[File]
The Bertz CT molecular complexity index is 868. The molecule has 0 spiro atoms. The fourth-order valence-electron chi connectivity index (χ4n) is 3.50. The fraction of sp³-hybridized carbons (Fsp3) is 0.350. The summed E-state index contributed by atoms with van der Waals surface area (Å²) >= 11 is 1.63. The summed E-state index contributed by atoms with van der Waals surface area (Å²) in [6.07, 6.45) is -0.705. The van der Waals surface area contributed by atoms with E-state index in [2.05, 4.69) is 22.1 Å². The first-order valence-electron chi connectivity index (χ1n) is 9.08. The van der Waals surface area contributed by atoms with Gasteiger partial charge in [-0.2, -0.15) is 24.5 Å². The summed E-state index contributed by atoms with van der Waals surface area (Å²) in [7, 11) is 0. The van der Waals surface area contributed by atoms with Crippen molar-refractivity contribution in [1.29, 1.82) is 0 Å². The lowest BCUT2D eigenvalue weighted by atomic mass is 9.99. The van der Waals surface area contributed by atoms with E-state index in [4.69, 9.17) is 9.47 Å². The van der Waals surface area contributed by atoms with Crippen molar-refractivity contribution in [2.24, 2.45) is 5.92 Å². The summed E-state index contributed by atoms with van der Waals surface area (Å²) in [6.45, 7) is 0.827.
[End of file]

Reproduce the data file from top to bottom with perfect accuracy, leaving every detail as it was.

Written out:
The Bertz CT molecular complexity index is 868. The molecule has 0 spiro atoms. The fourth-order valence-electron chi connectivity index (χ4n) is 3.50. The fraction of sp³-hybridized carbons (Fsp3) is 0.350. The summed E-state index contributed by atoms with van der Waals surface area (Å²) >= 11 is 1.63. The summed E-state index contributed by atoms with van der Waals surface area (Å²) in [6.07, 6.45) is -0.705. The van der Waals surface area contributed by atoms with E-state index in [2.05, 4.69) is 22.1 Å². The first-order valence-electron chi connectivity index (χ1n) is 9.08. The van der Waals surface area contributed by atoms with Gasteiger partial charge in [-0.2, -0.15) is 24.5 Å². The summed E-state index contributed by atoms with van der Waals surface area (Å²) in [7, 11) is 0. The van der Waals surface area contributed by atoms with Crippen molar-refractivity contribution in [1.29, 1.82) is 0 Å². The lowest BCUT2D eigenvalue weighted by atomic mass is 9.99. The van der Waals surface area contributed by atoms with E-state index in [4.69, 9.17) is 9.47 Å². The van der Waals surface area contributed by atoms with Crippen molar-refractivity contribution in [2.24, 2.45) is 5.92 Å². The summed E-state index contributed by atoms with van der Waals surface area (Å²) in [6.45, 7) is 0.827.